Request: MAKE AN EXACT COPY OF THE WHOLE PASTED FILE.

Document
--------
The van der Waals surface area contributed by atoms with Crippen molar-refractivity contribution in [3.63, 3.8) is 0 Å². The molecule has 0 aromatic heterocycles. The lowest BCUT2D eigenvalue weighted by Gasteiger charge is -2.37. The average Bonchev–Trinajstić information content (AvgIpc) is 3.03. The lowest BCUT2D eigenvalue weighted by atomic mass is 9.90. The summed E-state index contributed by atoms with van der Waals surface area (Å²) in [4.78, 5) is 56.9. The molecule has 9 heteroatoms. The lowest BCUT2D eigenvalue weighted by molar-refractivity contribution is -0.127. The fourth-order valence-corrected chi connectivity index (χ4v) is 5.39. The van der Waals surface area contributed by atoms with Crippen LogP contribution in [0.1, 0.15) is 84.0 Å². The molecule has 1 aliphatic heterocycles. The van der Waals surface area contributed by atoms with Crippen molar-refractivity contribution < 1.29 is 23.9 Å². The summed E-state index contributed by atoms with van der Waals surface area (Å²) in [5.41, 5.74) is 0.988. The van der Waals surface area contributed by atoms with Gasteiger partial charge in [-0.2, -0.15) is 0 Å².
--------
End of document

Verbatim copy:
The van der Waals surface area contributed by atoms with Crippen molar-refractivity contribution in [3.63, 3.8) is 0 Å². The molecule has 0 aromatic heterocycles. The lowest BCUT2D eigenvalue weighted by Gasteiger charge is -2.37. The average Bonchev–Trinajstić information content (AvgIpc) is 3.03. The lowest BCUT2D eigenvalue weighted by atomic mass is 9.90. The summed E-state index contributed by atoms with van der Waals surface area (Å²) in [4.78, 5) is 56.9. The molecule has 9 heteroatoms. The lowest BCUT2D eigenvalue weighted by molar-refractivity contribution is -0.127. The fourth-order valence-corrected chi connectivity index (χ4v) is 5.39. The van der Waals surface area contributed by atoms with Crippen LogP contribution in [0.1, 0.15) is 84.0 Å². The molecule has 1 aliphatic heterocycles. The van der Waals surface area contributed by atoms with Crippen molar-refractivity contribution < 1.29 is 23.9 Å². The summed E-state index contributed by atoms with van der Waals surface area (Å²) in [5.41, 5.74) is 0.988. The van der Waals surface area contributed by atoms with Gasteiger partial charge in [-0.2, -0.15) is 0 Å².